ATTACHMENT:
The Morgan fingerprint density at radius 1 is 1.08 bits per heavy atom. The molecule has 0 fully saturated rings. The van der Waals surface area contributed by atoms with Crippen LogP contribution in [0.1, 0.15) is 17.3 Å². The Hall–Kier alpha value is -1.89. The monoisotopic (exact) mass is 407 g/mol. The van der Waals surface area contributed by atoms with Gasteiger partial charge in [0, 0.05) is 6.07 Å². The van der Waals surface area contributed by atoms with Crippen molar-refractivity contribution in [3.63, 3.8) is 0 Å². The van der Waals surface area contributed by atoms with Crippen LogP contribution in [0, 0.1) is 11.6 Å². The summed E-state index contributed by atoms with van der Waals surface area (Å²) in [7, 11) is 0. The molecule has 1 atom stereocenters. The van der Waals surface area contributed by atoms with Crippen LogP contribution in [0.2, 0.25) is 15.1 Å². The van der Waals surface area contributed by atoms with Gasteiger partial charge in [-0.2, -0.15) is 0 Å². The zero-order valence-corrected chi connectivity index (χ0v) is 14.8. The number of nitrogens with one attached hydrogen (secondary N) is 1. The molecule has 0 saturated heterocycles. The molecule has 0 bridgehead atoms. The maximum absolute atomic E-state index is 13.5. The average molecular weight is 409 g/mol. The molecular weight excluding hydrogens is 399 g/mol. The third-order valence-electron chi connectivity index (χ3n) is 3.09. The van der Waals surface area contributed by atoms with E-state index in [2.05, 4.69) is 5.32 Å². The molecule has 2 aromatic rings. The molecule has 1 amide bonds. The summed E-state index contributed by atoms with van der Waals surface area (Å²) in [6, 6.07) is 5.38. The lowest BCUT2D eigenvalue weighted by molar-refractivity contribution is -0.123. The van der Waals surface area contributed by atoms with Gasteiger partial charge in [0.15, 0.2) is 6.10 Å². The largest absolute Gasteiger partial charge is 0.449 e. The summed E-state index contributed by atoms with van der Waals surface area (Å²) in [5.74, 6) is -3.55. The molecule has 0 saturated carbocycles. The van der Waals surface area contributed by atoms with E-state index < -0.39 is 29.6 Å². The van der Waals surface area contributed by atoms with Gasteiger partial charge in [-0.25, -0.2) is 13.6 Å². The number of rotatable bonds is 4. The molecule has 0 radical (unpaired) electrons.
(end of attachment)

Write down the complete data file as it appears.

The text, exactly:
The Morgan fingerprint density at radius 1 is 1.08 bits per heavy atom. The molecule has 0 fully saturated rings. The van der Waals surface area contributed by atoms with Crippen LogP contribution in [0.1, 0.15) is 17.3 Å². The Hall–Kier alpha value is -1.89. The monoisotopic (exact) mass is 407 g/mol. The van der Waals surface area contributed by atoms with Gasteiger partial charge in [0, 0.05) is 6.07 Å². The van der Waals surface area contributed by atoms with Crippen molar-refractivity contribution in [3.63, 3.8) is 0 Å². The van der Waals surface area contributed by atoms with Crippen LogP contribution in [0, 0.1) is 11.6 Å². The summed E-state index contributed by atoms with van der Waals surface area (Å²) in [7, 11) is 0. The molecule has 1 atom stereocenters. The van der Waals surface area contributed by atoms with Crippen LogP contribution in [0.2, 0.25) is 15.1 Å². The van der Waals surface area contributed by atoms with Gasteiger partial charge in [-0.2, -0.15) is 0 Å². The zero-order valence-corrected chi connectivity index (χ0v) is 14.8. The number of nitrogens with one attached hydrogen (secondary N) is 1. The molecule has 0 saturated heterocycles. The molecule has 0 bridgehead atoms. The maximum absolute atomic E-state index is 13.5. The average molecular weight is 409 g/mol. The molecular weight excluding hydrogens is 399 g/mol. The third-order valence-electron chi connectivity index (χ3n) is 3.09. The van der Waals surface area contributed by atoms with E-state index in [2.05, 4.69) is 5.32 Å². The molecule has 2 aromatic rings. The molecule has 1 amide bonds. The summed E-state index contributed by atoms with van der Waals surface area (Å²) in [6, 6.07) is 5.38. The lowest BCUT2D eigenvalue weighted by molar-refractivity contribution is -0.123. The van der Waals surface area contributed by atoms with Gasteiger partial charge in [0.15, 0.2) is 6.10 Å². The largest absolute Gasteiger partial charge is 0.449 e. The summed E-state index contributed by atoms with van der Waals surface area (Å²) in [5.74, 6) is -3.55. The molecule has 0 saturated carbocycles. The van der Waals surface area contributed by atoms with E-state index < -0.39 is 29.6 Å². The van der Waals surface area contributed by atoms with Gasteiger partial charge in [-0.25, -0.2) is 13.6 Å². The number of rotatable bonds is 4. The molecule has 0 radical (unpaired) electrons.